Computerized Grading System

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Computerized Grading System

Introduction

Automation has had a notable impact in a wide range of industries beyond manufacturing (where it began). Once-ubiquitous telephone operators have been replaced largely by automated telephone switchboards and answering machines. Medical processes such as primary screening in electrocardiography or radiography and laboratory analysis of human genes, sera, cells, and tissues are carried out at much greater speed and accuracy by automated systems. Applying automation to Grading systems wherein it will also make a task easy and accurate.

Education must share the responsibility of developing technologically literate people (Bitter & Legacy, 2008). Both systemic reform and curriculum cannot be achieved without the aid of technology (Fletcher & Wolf, 2007). Grading and reporting are relatively recent phenomena in education. In fact, prior to 1850, grading and reporting were virtually unknown in schools in the Philippines. Throughout much of the nineteenth century most schools grouped students of all ages and backgrounds together with one teacher in one-room schoolhouses, and few students went beyond elementary studies. The teacher reported students' learning progress orally to parents, usually during visits to students' homes (Guskey).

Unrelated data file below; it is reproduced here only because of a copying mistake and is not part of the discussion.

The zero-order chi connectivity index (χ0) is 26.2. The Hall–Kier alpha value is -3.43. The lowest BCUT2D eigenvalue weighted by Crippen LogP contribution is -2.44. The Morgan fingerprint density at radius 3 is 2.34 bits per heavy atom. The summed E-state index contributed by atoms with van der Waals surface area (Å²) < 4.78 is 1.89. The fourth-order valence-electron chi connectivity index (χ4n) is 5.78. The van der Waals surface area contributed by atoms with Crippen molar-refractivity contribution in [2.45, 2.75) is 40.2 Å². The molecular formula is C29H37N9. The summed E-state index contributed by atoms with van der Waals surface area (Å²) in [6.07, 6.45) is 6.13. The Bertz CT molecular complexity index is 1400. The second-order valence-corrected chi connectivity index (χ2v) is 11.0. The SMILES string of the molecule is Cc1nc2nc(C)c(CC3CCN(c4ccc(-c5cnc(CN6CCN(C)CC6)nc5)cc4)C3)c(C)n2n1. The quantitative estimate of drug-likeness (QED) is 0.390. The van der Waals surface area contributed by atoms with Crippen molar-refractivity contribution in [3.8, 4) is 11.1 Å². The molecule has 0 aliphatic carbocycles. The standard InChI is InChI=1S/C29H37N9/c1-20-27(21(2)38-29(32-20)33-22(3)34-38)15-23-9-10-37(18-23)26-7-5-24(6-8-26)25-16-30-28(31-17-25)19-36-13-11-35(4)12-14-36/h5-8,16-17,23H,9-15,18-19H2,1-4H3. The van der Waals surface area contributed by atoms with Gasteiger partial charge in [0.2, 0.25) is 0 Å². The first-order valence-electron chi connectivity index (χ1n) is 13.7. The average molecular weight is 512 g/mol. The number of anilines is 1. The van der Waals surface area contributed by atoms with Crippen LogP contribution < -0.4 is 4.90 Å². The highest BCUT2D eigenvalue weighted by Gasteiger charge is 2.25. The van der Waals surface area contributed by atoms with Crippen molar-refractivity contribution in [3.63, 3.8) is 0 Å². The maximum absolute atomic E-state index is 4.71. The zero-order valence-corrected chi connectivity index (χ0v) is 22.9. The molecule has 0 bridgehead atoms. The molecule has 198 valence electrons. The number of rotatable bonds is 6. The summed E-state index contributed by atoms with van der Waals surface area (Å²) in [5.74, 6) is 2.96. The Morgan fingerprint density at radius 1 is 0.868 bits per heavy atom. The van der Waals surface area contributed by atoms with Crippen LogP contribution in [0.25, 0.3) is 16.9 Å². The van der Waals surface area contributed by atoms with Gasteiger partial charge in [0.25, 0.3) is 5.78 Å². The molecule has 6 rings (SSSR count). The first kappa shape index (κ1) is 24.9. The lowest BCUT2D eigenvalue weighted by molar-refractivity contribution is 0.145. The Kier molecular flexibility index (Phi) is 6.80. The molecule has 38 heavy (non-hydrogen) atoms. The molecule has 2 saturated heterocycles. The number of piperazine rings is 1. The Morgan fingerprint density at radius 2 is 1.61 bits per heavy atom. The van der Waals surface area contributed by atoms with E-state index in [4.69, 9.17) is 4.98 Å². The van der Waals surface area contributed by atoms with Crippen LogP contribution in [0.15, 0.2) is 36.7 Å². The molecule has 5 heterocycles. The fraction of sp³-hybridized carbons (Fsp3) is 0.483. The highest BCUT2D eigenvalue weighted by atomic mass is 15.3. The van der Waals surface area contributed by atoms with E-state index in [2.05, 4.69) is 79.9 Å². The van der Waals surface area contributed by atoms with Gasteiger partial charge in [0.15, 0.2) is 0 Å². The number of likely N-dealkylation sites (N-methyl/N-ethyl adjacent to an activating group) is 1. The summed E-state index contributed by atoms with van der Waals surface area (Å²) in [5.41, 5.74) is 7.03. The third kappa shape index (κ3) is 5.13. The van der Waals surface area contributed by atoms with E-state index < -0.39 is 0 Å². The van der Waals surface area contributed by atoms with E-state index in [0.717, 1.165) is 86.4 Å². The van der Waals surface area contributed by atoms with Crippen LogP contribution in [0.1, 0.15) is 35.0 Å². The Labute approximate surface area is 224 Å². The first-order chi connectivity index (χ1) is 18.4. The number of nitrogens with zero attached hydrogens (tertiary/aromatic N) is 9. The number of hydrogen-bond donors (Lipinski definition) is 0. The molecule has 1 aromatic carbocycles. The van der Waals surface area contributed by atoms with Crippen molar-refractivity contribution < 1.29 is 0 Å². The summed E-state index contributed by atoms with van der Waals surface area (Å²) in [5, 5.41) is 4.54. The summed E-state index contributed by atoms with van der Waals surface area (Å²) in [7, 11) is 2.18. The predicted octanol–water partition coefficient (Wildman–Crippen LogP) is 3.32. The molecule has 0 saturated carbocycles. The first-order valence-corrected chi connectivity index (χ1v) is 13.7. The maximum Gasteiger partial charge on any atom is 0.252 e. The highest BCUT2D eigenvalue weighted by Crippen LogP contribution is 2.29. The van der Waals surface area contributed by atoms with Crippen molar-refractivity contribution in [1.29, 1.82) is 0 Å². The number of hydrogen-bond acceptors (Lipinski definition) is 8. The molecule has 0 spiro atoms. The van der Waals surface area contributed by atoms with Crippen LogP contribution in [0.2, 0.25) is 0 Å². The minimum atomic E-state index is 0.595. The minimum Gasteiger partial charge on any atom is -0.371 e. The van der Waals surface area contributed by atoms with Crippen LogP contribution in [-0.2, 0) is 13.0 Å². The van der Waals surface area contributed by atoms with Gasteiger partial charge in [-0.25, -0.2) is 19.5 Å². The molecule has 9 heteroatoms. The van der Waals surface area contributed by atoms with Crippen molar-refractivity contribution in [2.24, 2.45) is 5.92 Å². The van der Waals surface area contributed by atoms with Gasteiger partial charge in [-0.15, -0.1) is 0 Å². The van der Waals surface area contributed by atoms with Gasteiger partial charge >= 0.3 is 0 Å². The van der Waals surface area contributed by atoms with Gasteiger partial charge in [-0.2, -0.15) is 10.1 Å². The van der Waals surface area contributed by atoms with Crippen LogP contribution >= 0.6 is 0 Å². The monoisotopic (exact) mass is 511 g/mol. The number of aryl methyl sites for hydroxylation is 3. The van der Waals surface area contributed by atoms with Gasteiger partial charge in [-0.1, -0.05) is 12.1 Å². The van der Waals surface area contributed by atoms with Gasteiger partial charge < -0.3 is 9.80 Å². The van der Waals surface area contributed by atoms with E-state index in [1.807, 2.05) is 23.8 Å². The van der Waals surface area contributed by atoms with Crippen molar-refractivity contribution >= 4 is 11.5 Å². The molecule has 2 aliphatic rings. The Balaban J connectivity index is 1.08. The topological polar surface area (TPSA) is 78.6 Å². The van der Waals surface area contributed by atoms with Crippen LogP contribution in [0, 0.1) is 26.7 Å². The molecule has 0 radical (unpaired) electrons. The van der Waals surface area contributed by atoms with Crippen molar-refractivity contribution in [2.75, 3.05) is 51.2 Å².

Researches in learning assessment, especially in terms of academic performance, have long criticized traditional rating schemes that provide feedback to students. Because learning is multi-faceted, most critiques of such formats tend to see these as superficial and inadequate arguing that they tend to cover only the areas in learning that are widely rated, leaving other areas in learning under-assessed. As a result, different systems were proposed and varying rating structures were employed by different schools in the country such as point system averaging and weighted averaging. This school year, the Department of Education (DepEd) will be using a new grading system in public...
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